It's Our Turn: Sweating – and venting – the small stuff
Sometimes it’s the little things that can send you over the edge.
Maybe just venting my anger about these nit-picky nuisances will help. Here are four things that send my blood pressure soaring:
Locker room lament. I’m a member of the YMCA and there are 160 lockers in the men’s locker area. When it comes to picking which locker to stow my stuff, I must channel some sort of fiendish odds-maker. I’ll pick a locker that’s all by itself so I’ll have plenty of room to set all my gear on the bench and change. But way more often than not, when I get done with my workout and get back to my locker, there’s someone standing right next to it, either to the right or to the left, and sometimes, on both sides. This has happened even if the locker room was completely empty when I picked out my locker. The chances of randomly selecting one of 160 lockers that ends up being right next to someone else is greater than the odds of the Vikings going to the Super Bowl. It’s happened to me 17 times in a row.
Grocery store grrrr! Have you experienced this: You’re in a hurry to pick up an item at the grocery store. Thankfully, it’s not that crowded and you find the aisle you need is practically empty. There’s the problem – practically. The only other person in the entire aisle, sometimes in the entire store, is standing directly in front of the one item you need to buy. He or she is taking his or her time. You could barge in front of them or try to nudge them along with an “excuse me” apology but you wait, reading labels on food you don’t want. And you wait some more. I once waited 11 minutes for a woman to select a single can of soup.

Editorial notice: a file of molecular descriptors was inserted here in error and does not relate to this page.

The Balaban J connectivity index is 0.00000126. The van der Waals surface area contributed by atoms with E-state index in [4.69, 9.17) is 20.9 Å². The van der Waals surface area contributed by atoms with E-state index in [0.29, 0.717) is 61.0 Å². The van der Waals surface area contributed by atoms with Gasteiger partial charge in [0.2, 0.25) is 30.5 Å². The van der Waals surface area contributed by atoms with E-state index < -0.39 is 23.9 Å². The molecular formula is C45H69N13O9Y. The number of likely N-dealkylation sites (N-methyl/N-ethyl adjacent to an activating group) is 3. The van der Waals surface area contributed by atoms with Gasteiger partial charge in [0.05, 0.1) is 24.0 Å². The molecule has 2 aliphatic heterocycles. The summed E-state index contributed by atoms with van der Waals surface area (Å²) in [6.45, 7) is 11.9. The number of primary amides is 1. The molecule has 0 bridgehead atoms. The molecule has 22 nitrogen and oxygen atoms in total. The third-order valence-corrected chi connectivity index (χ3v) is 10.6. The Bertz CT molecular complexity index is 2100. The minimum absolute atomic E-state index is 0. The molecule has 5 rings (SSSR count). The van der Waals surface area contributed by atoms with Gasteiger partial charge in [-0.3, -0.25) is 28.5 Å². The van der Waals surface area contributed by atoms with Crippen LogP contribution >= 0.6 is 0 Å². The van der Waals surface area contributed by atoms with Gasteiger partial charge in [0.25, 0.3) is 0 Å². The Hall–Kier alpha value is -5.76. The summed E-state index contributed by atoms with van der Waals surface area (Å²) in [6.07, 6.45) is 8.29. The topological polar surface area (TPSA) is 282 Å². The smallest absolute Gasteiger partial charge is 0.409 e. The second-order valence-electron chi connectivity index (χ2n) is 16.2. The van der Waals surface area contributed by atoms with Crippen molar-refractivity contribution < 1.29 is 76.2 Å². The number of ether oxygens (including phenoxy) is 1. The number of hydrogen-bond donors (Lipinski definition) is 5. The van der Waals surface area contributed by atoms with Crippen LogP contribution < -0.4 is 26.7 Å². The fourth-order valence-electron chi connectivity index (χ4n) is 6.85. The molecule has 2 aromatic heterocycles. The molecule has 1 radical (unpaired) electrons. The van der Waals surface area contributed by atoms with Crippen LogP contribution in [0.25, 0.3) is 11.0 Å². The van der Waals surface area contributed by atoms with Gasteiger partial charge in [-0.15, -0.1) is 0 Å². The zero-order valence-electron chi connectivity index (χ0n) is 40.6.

Lonesome road rage. This is another one that only happens to me when I’m in a big hurry or running late. I’ll pull up to a lonely intersection out in the middle of nowhere, expecting to do one of those quick stops before moving on, but no. There’s a stream of three or four cars, spaced perfectly apart, to my right that I have to wait for. Then, when it’s almost clear, another three or four cars are coming from the left. Now, mind you, this road is off in the boonies, far away from any human activity. You could sit at the same intersection for hours and not see a single car go by or any sign of life whatsoever – until I pull up.
Parking lot predicament. Picture a huge parking lot at one of the “big box” stores. See all those spaces, filled with cars? Pick an empty spot. Go and buy your stuff and head back to your car. If you’re like me, 99.99 percent of the time, there will be a car either pulling out or pulling in right next to your car at that exact same time. This presents all kinds of problems. They’re opening or closing their doors while you’re trying to open your door; you almost get clipped while they’re backing out; you have to wait in your car while they finish loading or unloading; you get the idea. And the whole time you’re thinking, “What are the odds of these things happening SO MANY TIMES IN A ROW?!”
There, now I feel better. Thank you.
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“It’s Our Turn” is a weekly column that rotates among members of the Echo Press editorial staff.